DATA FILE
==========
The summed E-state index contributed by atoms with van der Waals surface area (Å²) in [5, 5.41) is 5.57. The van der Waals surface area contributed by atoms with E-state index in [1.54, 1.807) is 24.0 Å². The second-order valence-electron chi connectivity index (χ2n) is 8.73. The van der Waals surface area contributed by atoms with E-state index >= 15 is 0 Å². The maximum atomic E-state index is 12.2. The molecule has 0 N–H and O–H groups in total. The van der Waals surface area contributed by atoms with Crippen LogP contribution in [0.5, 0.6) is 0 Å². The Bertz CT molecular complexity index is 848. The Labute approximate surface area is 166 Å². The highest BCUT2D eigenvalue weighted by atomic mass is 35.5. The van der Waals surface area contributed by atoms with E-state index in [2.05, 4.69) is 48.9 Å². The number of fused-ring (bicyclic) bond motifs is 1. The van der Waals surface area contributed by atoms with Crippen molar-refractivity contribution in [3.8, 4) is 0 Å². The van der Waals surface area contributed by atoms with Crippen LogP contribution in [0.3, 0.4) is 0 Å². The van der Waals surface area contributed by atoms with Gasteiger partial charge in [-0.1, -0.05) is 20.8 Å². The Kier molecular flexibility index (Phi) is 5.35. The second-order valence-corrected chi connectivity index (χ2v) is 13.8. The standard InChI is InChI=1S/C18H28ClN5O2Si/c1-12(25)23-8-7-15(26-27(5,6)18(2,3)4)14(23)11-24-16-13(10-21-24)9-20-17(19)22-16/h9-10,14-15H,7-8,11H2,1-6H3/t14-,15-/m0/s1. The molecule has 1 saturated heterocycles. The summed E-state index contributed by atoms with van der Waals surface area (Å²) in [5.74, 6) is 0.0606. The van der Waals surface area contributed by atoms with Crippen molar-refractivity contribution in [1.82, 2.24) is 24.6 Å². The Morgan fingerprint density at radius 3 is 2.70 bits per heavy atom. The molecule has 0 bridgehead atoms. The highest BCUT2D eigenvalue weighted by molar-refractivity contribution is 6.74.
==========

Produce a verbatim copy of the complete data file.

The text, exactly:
The summed E-state index contributed by atoms with van der Waals surface area (Å²) in [5, 5.41) is 5.57. The van der Waals surface area contributed by atoms with E-state index in [1.54, 1.807) is 24.0 Å². The second-order valence-electron chi connectivity index (χ2n) is 8.73. The van der Waals surface area contributed by atoms with E-state index >= 15 is 0 Å². The maximum atomic E-state index is 12.2. The molecule has 0 N–H and O–H groups in total. The van der Waals surface area contributed by atoms with Crippen LogP contribution in [0.5, 0.6) is 0 Å². The Bertz CT molecular complexity index is 848. The Labute approximate surface area is 166 Å². The highest BCUT2D eigenvalue weighted by atomic mass is 35.5. The van der Waals surface area contributed by atoms with E-state index in [2.05, 4.69) is 48.9 Å². The number of fused-ring (bicyclic) bond motifs is 1. The van der Waals surface area contributed by atoms with Crippen molar-refractivity contribution in [3.8, 4) is 0 Å². The van der Waals surface area contributed by atoms with Crippen LogP contribution in [0.3, 0.4) is 0 Å². The van der Waals surface area contributed by atoms with Gasteiger partial charge in [-0.1, -0.05) is 20.8 Å². The Kier molecular flexibility index (Phi) is 5.35. The second-order valence-corrected chi connectivity index (χ2v) is 13.8. The standard InChI is InChI=1S/C18H28ClN5O2Si/c1-12(25)23-8-7-15(26-27(5,6)18(2,3)4)14(23)11-24-16-13(10-21-24)9-20-17(19)22-16/h9-10,14-15H,7-8,11H2,1-6H3/t14-,15-/m0/s1. The molecule has 1 saturated heterocycles. The summed E-state index contributed by atoms with van der Waals surface area (Å²) in [5.74, 6) is 0.0606. The van der Waals surface area contributed by atoms with Crippen molar-refractivity contribution in [1.82, 2.24) is 24.6 Å². The Morgan fingerprint density at radius 3 is 2.70 bits per heavy atom. The molecule has 0 bridgehead atoms. The highest BCUT2D eigenvalue weighted by molar-refractivity contribution is 6.74.